This helped them see that we trusted them to take action and knew that the often-considered little things add up to great improvements.  This took away the perceived shackles and opened the flood gates for innovative improvements throughout the business, from the shop and field to design and operations.

In cultural transformation and Lean, the iterative process of the Plan – Do – Check – Adjust (PDCA) cycle is necessary for improvement.  The construction industry, unlike manufacturing, is an integrated system that depends highly on the various partners on a project.  Applying LPS can only take you so far.  To take the next step (adjustment), we leveraged the community the Lean Construction Institute helped create to connect with other like-minded companies that were on their Lean journey as well.  People who recognized the dysfunction in our industry and made the commitment to themselves, us, and the greater industry to improve it.  We teamed up with Sutter Health, DPR, Boldt, and HGA to see what could be accomplished if we worked together as one to advance Lean on our projects beyond what we were able to do individually.  Building off our empowered culture of innovation and improvement, our teams were then able to say “what if” to the full project team with the goal of eliminating waste and frustration in the current delivery models. Leveraging Integrated Lean Project Delivery (ILPD) made it easier for all team members to shift behaviors from the old to the new way of behaving, breaking down dysfunction that purely existed due to the shifting of risk that traditional contracts are based upon.  Already having a Design Build culture made it even easier to work in these new ways because we had foremen accustomed to providing early feedback to design for improved constructability, project managers with engineering and estimating skill sets, and engineers that could speak to the various design solutions (flexibility, maintainability, cost).  As with any highly collaborative environment, the communication methods and skills needed to be effective are different than what was typically used in more hierarchical, command-and-control contract structures as well as what has been used traditionally in the construction industry.  As we recognized these differences, we adjusted how we developed our employees, to make working in the Big Room, more impactful.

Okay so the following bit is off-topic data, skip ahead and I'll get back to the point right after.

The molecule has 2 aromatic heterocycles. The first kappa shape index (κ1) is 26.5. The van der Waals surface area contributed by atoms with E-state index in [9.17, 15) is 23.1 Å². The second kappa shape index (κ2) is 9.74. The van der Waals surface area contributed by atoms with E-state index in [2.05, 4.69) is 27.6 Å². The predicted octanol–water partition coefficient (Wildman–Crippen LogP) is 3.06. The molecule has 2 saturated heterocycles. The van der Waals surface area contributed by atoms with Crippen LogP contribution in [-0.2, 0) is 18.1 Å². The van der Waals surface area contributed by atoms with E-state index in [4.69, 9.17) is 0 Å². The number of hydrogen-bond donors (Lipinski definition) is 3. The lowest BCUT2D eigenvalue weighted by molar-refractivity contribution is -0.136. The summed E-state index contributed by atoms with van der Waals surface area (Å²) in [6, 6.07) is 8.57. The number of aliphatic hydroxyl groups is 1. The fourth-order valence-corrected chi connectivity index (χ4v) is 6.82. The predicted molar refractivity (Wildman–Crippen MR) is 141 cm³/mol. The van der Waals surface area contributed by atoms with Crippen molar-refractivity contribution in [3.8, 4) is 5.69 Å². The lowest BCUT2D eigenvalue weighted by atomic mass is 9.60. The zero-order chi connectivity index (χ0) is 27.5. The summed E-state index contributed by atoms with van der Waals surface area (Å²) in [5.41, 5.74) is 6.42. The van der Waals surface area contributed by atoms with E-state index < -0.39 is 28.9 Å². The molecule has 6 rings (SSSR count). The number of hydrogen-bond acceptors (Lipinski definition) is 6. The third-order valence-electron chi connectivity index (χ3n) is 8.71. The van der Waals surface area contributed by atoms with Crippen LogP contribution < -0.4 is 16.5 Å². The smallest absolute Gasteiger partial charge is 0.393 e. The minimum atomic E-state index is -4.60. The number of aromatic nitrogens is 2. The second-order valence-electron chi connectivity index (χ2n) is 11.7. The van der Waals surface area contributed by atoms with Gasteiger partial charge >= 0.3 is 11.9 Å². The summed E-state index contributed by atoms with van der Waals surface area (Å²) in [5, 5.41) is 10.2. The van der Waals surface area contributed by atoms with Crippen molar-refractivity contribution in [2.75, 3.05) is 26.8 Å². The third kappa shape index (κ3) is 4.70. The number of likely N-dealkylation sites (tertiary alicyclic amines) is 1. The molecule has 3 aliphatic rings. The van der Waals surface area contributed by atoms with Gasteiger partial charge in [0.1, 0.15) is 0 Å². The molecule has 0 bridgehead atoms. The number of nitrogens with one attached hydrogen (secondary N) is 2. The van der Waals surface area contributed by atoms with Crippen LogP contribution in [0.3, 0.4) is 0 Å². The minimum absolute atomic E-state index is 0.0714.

As our journey progressed, so did our assessment of our Lean journey.  More people started learning about Lean principles, looking beyond the construction industry for fundamentals, applications, and case studies.  We realized that though we were making progress on our projects and sharing our learnings with the greater industry, we still had opportunities to apply greater Lean thinking to our own organization’s operations and to our projects that traditional delivery models limited or outright prevented.  Concepts such as Set-Based Design, A3 Thinking and Choosing By Advantages Decision-making helped our teams create better decisions related to design and pre-fabrication opportunities for the owner and the whole team with less wasted effort.  We began using A3 reports in our Safety department to rapidly share learning on incidents with the intent to prevent the same or similar incident on other projects or in other regions.

The more we learn, the more places we find we can apply Lean thinking both internally and at a project level.   The more people learn, the deeper the understanding of Lean becomes, from empowerment of our people, to continuous improvement, understanding customer value, learning new ways to increase the visibility of waste, and engaging stakeholders to make change stick becomes a relentless pursuit on our Lean Journey.


Jessica Kelley, PE, Operational Excellence Manager, Southland Industries

Jessica started her career with Southland Industries designing and managing design-build-maintain projects. From there she had the opportunity to support and manage Southland’s Enterprise Resource Platform selection and implementation initiative. She then moved on to building the Learning and Development Department and now is focused on Operational Excellence in a full-time capacity. Jessica has been actively involved in the Lean construction community from the start of her career, driving efficiency and focused improvements internally at Southland, on projects, and in the industry as a whole.